Thomas Edison was a great inventor indeed. But, I am not sure he got this one 100% right. To be fair, he was right for the economy of his time. The new economy is driven primarily by inspiration. In a recent insightful book entitled "What Management is?", Former Harvard Business Review strategy editor Joan Magretta notes that
"conventional wisdom in the auto industry, for example, is that a company needs to sell four million cars per year just to stay in the game....Why have the stakes risen so dramatically? Today, even the automobile industry is driven more by the economics of idea than the economics of physical production. car companies need to be bigger than ever, because they face huge costs in brand marketing, in entering difficult new markets, and in developing new technology."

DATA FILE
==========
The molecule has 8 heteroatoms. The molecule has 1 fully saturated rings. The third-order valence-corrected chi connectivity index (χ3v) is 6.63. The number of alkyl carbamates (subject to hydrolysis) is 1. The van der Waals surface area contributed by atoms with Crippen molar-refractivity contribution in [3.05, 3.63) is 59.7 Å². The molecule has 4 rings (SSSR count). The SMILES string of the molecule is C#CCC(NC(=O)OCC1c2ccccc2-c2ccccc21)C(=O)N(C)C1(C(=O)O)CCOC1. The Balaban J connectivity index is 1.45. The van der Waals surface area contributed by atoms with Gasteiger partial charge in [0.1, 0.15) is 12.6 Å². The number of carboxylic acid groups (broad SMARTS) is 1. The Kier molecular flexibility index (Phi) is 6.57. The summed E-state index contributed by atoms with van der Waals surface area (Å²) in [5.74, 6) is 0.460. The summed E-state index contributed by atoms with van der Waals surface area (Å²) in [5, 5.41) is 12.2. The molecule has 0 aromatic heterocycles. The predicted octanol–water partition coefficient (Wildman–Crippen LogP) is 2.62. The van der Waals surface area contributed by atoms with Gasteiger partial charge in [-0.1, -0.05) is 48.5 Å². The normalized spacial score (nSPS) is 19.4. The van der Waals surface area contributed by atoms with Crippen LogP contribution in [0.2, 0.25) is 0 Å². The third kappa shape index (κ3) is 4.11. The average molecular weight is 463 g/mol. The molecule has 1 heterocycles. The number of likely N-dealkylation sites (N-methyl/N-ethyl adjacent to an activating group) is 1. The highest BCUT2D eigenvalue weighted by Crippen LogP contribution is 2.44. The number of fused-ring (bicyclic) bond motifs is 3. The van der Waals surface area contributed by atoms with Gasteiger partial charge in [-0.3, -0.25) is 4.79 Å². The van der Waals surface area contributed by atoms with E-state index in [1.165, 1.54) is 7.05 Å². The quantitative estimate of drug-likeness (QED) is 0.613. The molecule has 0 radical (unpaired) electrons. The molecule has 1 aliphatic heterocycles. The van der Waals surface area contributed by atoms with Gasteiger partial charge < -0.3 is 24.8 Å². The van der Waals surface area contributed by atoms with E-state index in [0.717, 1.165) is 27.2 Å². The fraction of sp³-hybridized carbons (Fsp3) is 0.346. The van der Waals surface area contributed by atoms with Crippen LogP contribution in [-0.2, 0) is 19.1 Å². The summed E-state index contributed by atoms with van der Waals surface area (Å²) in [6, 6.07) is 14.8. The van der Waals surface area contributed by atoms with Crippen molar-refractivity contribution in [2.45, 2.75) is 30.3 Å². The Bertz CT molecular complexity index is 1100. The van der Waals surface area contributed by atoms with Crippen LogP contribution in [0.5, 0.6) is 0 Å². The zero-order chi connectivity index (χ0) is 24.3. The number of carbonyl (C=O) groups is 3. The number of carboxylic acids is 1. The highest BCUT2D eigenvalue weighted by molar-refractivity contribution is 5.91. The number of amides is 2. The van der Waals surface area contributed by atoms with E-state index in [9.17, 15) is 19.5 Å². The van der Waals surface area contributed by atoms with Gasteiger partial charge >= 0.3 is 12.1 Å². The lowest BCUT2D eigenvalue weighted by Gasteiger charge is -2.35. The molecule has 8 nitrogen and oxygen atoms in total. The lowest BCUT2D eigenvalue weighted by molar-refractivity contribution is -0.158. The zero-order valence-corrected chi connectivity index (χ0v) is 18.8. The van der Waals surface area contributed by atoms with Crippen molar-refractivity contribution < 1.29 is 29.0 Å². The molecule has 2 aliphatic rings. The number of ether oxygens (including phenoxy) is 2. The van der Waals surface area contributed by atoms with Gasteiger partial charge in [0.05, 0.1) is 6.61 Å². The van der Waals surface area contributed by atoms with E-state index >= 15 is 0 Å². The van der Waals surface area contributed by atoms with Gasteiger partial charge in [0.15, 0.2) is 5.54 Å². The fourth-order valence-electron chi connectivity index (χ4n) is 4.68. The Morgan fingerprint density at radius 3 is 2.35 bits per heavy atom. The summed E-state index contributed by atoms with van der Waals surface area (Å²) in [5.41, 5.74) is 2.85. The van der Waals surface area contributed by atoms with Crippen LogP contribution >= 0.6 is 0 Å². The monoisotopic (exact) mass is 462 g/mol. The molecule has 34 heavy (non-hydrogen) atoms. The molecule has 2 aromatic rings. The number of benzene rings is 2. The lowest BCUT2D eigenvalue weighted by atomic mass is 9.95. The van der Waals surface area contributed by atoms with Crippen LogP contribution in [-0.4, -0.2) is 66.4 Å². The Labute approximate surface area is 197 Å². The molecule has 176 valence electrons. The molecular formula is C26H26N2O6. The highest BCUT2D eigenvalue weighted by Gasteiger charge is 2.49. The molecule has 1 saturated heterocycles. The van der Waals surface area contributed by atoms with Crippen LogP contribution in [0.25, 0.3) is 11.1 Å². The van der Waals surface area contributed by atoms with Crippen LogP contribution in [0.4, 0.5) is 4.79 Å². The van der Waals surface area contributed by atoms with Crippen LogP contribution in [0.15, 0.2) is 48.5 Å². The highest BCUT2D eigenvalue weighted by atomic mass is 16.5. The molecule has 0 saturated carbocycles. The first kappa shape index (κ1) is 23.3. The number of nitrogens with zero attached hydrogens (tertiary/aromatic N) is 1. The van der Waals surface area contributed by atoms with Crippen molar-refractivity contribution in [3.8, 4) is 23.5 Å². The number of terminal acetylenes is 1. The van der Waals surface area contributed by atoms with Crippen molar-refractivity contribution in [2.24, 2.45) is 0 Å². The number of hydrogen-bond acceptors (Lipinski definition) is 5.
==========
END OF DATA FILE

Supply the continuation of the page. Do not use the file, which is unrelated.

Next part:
This is indeed one of the salient features of the new economy which in turn implies,as we have noted in earlier posts on this blog, a rather atypical cost structure: The first unit is very costly to produce while the others are not.
The new economy has far-reaching implications. Indeed, while nobody will complain about the fact that growth and prosperity are driven by ideas, one may nevertheless worry that a perspiration/inspiration divide is in the making: Perspiration is outsourced to poor or less developped countries while inspiration becomes the privilege of developped countries. This trend creates tensions, economic, social and political, that may reveal hard to solve.